UNITED NATIONS. WHY IS QADDAFI RAMBLING?

 

15 FEBRUARY 2011

WHY IS QADDAFI RAMBLING?

There he goes again. But this time he isn't funny. He's pathetic.

Just as Ben Ali was fleeing the wrath of his Tunisian people, the aging Libyan dictator went on television blaming the people for their lack of appreciation. With a sunlamp tan -- in a country that has ample sunshine -- his face looked scarred by cosmetic surgery. You could hardly see his mouth move as strange incoherent ramblings came out. His eyes looked almost closed as if he was talking in his sleep, or seeing a nightmare. Among other banal thoughts, he played a futile instigating ploy. Tunisians hated their First Lady, he claimed, because she was originally from Tripoli! He was playing on her family maiden name. Trabelsi in Arabic refers to someone from "Trablous" - the name of the region and capital city in Libya. Thus the incoherent dictator, who has been in power since 1969, was making a bizarre claim that his neighbours hated his countrymen.

It was rambling, a very nervous ramble quite different from the theatrical one he had displayed at U.N. Headquarters in New York in September 2009 when he violated every rule in the book of conferences by speaking for 75 minutes rather than the designated 10, and by bringing in his own interpreter instead of relying -- as everyone else did -- on the two dozen officially trained interpreters. In a thinly veiled excuse, he claimed that his private linguist understood better his accented Arabic. Yet even his own man gave up after 50 minutes of incoherence; his sigh in clear Arabic was heard by everyone with an earphone: "I can't do it; I just can't go ahead." A U.N. female interpreter took over for the rest of the speech -- mostly taken as a comic show.

This time, however, in January 2011, Qaddafi was in a serious ramble, to be followed by an even more delusional one when the Egyptian people, on the other side of the border, rebelled against his occasional friend/occasional adversary President Mubarak. Volunteering to defend accusations about stolen billions by Mubarak family members -- as indicated by an initial Swiss inquiry -- Qaddafi shouted that the Egyptian President, still in power then, was indeed very poor to the point of not being able to pay for his own clothes. "We provide him assistance," he said, blaming Israeli Mossad agents of being behind the protests, conveniently overlooking the open support that Israeli officials displayed for a continued Mubarak role. In fact, many Arab intellectuals believe that Qaddafi himself was at least doing Mossad's work by protecting and financially subsidizing gunman groups like Abu Nidal who mainly murdered Palestinian leaders; also by creating dissent within Arab ranks and diverting attention from pressing Arab issues by staging theatrical gimmicks.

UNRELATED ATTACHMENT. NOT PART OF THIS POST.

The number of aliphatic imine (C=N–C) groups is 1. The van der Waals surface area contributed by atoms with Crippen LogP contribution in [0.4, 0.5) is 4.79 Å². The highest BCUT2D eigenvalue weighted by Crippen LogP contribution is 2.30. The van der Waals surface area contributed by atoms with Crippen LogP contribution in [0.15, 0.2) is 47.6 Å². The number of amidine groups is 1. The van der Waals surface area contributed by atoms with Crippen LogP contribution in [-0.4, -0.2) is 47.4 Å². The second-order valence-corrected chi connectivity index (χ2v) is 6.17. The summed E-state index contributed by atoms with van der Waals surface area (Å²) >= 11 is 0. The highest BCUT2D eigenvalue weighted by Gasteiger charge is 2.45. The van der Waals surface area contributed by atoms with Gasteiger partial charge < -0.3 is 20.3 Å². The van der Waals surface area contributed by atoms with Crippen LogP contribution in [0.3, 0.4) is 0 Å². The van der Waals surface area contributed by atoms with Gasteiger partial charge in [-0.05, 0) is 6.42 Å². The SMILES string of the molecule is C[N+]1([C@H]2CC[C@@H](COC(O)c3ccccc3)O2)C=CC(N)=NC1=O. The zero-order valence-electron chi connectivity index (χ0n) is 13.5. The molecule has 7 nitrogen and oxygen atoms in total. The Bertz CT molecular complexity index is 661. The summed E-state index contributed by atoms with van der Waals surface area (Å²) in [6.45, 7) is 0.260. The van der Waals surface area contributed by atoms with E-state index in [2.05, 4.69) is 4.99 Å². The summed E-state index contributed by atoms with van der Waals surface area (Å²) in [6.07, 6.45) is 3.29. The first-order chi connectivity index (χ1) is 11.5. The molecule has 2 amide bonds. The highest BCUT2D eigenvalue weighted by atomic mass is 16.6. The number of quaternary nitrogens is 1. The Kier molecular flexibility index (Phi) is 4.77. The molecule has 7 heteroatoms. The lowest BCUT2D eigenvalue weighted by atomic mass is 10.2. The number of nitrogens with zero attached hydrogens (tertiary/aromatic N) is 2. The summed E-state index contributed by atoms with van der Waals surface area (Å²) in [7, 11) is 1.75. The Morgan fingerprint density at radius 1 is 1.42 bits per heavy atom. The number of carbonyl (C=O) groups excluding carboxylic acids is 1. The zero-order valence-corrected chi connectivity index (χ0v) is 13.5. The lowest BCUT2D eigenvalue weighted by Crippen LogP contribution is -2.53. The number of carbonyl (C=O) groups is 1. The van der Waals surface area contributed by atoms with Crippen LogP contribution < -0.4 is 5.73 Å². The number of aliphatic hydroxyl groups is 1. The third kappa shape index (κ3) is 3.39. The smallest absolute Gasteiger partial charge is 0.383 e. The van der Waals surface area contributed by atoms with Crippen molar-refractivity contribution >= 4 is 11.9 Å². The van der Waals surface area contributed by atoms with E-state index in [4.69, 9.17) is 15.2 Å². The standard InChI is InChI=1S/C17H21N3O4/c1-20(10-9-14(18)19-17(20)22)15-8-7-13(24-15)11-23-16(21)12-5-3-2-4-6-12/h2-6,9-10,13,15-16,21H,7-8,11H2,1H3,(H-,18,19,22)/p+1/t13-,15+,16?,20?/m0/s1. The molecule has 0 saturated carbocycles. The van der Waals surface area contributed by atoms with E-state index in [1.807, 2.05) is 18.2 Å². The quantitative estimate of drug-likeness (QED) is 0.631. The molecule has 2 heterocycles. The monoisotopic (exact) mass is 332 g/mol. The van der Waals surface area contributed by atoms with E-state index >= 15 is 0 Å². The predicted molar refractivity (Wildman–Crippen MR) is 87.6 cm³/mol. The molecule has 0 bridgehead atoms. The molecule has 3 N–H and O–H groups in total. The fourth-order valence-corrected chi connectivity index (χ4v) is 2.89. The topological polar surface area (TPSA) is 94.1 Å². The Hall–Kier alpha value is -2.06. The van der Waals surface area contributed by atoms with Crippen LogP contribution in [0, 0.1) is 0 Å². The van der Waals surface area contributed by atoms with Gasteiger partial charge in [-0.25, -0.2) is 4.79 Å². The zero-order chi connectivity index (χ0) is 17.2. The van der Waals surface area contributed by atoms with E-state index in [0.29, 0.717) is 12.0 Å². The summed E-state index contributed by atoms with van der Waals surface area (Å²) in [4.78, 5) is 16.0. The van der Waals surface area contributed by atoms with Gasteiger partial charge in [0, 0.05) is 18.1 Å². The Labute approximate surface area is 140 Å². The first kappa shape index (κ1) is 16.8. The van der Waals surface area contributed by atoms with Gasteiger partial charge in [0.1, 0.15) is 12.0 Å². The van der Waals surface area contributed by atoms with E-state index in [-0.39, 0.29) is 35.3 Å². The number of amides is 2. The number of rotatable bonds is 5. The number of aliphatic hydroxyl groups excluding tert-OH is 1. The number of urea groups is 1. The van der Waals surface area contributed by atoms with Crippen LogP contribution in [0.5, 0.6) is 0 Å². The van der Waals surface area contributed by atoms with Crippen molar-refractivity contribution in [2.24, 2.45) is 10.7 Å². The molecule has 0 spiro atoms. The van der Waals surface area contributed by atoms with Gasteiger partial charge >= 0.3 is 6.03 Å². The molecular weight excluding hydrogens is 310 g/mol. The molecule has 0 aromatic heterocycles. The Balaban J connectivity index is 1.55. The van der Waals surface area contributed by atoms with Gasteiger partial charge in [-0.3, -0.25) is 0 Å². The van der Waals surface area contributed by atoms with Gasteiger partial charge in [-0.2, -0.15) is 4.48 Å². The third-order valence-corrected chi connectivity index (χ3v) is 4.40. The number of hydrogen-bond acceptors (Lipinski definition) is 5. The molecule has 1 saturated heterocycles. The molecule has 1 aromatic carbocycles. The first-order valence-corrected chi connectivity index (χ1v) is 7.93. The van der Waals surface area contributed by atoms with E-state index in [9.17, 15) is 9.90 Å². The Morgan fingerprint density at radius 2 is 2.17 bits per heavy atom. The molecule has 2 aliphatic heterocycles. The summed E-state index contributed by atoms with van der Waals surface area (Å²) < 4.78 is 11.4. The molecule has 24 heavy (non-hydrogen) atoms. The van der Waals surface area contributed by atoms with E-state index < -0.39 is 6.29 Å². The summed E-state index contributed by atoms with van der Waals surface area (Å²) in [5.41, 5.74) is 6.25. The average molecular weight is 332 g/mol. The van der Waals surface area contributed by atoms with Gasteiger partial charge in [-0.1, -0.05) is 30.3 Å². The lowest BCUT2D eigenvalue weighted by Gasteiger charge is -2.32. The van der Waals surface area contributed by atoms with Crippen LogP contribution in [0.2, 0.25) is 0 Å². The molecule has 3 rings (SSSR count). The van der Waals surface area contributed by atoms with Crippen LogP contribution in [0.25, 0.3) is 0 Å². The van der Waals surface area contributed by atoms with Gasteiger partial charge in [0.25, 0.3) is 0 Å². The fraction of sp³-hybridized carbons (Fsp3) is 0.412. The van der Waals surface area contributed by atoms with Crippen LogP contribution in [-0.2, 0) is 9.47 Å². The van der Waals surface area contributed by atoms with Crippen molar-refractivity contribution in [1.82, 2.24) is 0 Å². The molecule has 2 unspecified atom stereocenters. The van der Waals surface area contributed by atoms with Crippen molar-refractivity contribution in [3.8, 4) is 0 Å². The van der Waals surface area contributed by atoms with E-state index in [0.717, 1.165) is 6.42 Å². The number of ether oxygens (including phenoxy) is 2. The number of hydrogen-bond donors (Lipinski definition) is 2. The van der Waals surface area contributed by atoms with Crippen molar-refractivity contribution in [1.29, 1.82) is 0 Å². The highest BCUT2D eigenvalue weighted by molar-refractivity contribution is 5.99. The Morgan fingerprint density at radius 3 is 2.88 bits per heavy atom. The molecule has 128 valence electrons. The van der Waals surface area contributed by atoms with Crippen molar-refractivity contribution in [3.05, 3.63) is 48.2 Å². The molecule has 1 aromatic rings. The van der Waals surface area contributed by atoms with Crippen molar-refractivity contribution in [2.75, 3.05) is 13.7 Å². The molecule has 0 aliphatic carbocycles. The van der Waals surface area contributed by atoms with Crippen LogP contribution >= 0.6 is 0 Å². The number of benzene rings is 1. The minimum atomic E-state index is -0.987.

Like Mubarak and Ben Ali, Qaddafi has put his family in the government business, Saif Al-Islam appearing when Hannibal disappears -- and the other way around. Relations with Switzerland were put to the test when his son beat up North African waiters in a Geneva hotel. Oil flow to Switzerland was threatened. An Italian soccer football team had to dress another son in its uniform following a very generous contribution from Daddy. Also, like Mubarak and Ben Ali, he thought he made his deals with Western powers which had boycotted him. Oil companies; reticent diplomats gone mercenary; European Prime Ministers (like Blair and Berlesconi) seeking angles of political (and financial) gain; an all-female guard team; an air-conditioned tent for the cameras; a two-year seat at the U.N. Security Council; a rotating Presidency of the U.N. General Assembly; "King of Africa" stunt; anything to make him feel secure enough in his own country. He focused on Tripoli and neglected the Eastern provinces, like Benghazi, Tobruk, and Darna, with the more conservative and poorer societies.

Yet, by insiders' accounts, Qaddafi is very nervous these days. He called in groups of intellectuals, middle class professionals, and media reporters. For three consecutive days, he harangued them about their loyalty to him. Anything that went wrong, he warned, will prompt him to take revenge on their tribes. He criticized Al-Jazeera. He ordered a clamp down on all Internet outlets and any kind of blogging under threat of imprisonment and ruthless vengeance.

Actually, Qaddafi should be nervous. Looking at the map, he sees himself squeezed between two countries whose popular revolutions have just overthrown their despotic rulers who had indeed held power less time that he did: 32 years in absolute rule compared to 30 and 23. For how long can he hang on?

An indicative joke making the rounds in Libya claims that when he realized that Ben Ali and Mubarak were forced to quit on a Friday, he issued a weekly calendar cancelling Fridays.